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This is a stunning tea service made by New Hall in about 1795. The service is made of hybrid hard paste porcelain and decorated in the bold Chinoiserie-inspired "Tobacco Leaf" pattern. The service consists of a teapot with cover, a milk jug, a slop bowl, and six tea bowls with saucers.


This service has provenance; it came from the collection of David Redstone, the well known porcelain expert who wrote leading books on Bow and Chelsea porcelain.


The New Hall factory started as a cooperative of several Staffordshire potters making use of the porcelain license of Bristol Porcelain Company after this went in demise. It quickly grew out to be a leading porcelain maker, and the first to make true porcelain in Staffordshire.


This set is made in the typical "hybrid hard paste" porcelain, as New Hall had adapted the original hard paste recipe from Bristol in order to save on production costs. You can tell this by the way the porcelain has a blue hue and is less milky than bone china. As this hybrid porcelain was slightly cheaper to make and very popular among customers who were used to the more stony Chinese Export porcelain, New Hall was a late adapter of bone china, which was already used by most other factories around the time this set was made. This type of porcelain was very good for the "Chinoiserie" decorations.


The teapot is shaped in what is called the "commode" shape; a nicely panelled shape that was popular in the 1790s. The cups are still bowls; in the late 18th Century many people still preferred to drink tea from bowls in the Chinese manner and of course they stack much better. The set is decorated in the "Tobacco Leaf" pattern, which New Hall has done many times. This one in unusual in the sense that the colours are very bright and bold, but lack the usual lavish gilt touches; it is possible that this set was made for Puritan customers who would not eat or drink off gilded china for religious reasons.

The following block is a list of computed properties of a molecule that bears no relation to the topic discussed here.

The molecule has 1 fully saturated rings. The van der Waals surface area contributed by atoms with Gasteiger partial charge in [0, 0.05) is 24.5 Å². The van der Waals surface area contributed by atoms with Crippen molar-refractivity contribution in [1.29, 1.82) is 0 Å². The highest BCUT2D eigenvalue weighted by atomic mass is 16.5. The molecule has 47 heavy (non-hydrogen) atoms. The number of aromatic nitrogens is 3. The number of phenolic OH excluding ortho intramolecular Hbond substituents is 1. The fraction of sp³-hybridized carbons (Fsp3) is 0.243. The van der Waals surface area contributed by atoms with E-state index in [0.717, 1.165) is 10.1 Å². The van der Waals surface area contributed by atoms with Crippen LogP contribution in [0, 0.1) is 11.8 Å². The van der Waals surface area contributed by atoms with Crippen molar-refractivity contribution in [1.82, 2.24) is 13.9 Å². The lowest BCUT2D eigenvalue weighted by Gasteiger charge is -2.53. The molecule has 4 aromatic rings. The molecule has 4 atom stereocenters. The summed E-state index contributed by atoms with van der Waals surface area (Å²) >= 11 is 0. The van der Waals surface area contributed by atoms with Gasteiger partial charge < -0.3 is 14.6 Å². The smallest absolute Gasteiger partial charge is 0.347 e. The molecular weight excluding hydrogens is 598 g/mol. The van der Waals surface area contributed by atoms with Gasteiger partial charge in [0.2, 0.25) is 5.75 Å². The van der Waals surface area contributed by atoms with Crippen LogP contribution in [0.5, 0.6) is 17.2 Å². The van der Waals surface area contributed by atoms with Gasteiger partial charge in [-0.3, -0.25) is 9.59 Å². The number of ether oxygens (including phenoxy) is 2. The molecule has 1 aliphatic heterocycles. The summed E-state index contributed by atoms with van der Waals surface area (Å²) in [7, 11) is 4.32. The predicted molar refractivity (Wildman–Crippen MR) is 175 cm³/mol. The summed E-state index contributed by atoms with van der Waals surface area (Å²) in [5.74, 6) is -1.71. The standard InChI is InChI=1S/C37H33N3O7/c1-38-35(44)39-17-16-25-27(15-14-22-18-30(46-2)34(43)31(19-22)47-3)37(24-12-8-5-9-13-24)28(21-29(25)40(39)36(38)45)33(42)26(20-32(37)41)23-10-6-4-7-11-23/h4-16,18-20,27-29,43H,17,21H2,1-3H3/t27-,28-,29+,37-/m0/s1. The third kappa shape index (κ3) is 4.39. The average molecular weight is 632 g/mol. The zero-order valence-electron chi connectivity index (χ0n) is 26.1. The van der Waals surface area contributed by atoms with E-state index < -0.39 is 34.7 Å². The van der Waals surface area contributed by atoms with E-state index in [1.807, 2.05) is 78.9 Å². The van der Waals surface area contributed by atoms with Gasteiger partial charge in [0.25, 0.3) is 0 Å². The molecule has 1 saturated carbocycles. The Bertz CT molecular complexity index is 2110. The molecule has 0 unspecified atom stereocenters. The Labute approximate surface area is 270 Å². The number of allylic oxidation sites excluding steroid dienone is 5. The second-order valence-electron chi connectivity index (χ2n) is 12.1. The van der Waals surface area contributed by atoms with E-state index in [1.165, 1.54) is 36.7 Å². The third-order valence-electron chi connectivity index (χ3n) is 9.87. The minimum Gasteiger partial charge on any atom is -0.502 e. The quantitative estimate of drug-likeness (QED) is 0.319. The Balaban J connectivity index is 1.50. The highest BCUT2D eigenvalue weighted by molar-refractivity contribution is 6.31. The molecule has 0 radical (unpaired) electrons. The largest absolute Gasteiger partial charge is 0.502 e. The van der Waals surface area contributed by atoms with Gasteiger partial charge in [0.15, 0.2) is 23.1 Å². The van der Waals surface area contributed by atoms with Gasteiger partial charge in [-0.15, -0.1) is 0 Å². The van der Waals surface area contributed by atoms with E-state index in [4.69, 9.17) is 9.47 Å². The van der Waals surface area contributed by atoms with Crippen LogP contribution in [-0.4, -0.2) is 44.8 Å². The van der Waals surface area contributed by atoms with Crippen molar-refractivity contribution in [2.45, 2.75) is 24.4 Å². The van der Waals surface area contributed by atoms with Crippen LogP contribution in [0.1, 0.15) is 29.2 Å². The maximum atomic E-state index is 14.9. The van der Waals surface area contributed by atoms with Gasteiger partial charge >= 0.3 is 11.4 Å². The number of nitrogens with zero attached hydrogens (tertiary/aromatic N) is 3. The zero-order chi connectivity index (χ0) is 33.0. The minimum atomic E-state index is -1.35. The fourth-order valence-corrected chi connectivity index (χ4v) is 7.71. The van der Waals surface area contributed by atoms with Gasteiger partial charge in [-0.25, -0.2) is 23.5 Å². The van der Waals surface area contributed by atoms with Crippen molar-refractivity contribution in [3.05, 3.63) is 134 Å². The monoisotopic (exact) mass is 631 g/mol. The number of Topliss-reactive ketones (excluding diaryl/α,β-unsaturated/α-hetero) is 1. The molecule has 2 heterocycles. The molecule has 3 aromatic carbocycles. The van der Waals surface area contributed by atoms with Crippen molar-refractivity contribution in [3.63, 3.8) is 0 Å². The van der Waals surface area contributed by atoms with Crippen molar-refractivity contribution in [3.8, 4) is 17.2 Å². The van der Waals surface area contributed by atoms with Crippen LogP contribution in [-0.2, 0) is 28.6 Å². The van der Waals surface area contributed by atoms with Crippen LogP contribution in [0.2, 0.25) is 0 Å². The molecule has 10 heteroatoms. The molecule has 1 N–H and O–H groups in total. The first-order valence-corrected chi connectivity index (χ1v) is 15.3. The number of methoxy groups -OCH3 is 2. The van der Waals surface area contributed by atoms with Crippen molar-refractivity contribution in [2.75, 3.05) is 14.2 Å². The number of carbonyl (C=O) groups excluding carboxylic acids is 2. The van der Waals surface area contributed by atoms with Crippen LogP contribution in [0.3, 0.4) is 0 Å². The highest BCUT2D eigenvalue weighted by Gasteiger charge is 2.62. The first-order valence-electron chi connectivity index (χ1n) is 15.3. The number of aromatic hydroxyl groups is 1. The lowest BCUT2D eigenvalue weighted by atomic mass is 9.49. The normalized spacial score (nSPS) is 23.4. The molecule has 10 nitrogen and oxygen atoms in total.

The pattern consists of bold large flower sprays and rings in the Chinese manner, in orange, green, blue and fuchsia pink. The colours are a daring combination; the orange and pink make a wonderful clash, held together by the bright blue colour. In the late 18th and early 19th Century English factories copied Chinese patterns to satisfy the need for replacements of broken Chinese items, and also because English customers only gradually got used to more Western designs and many still preferred the blueish old style porcelain (rather than bone china) and the "Chinoiserie" designs of the 18th Century Chinese imports.


The items are unmarked, as is customary for New Hall, but teapot, jug and bowl are marked with the pattern number 272.


CONDITION REPORT The service is in perfect condition except one flaw: there is a crack in the tip of the teapot spout (see last picture); however it is still suitable for use. There is a small firing crack in the rim of the bowl. Other than this there is absolutely no damage, repairs, crazing or even wear.


Antique British porcelain is never perfect. Kilns were fired on coal in the 1700s, and this meant that china from that period can have some firing specks from flying particles. British makers were also known for their experimentation, and sometimes this resulted in technically imperfect results. Due to the shrinkage in the kiln, items can have small firing lines or develop crazing over time, which should not be seen as damage but as an imperfection of the maker's recipes, probably unknown at the time of making. Items have often been used for many years and can have normal signs of wear, and gilt can have signs of slight disintegration even if never handled. I will reflect any damage, repairs, obvious stress marks, crazing or heavy wear in the item description but some minor scratches, nicks, stains and gilt disintegration can be normal for vintage items and need to be taken into account.


There is widespread confusion on the internet about the difference between chips and nicks, or hairlines and cracks. I will reflect any damage as truthfully as I can, i.e. a nick is a tiny bit of damage smaller than 1mm and a chip is something you can easily see with the eye; a glazing line is a break in the glazing only; hairline is extremely tight and/or superficial and not picked up by the finger; and a crack is obvious both to the eye and the finger. Etcetera - I try to be as accurate as I can and please feel free to ask questions or request more detailed pictures!


DIMENSIONS to be added, please feel free to ask.

New Hall tea service, Tobacco Leaf pattern, ca 1795



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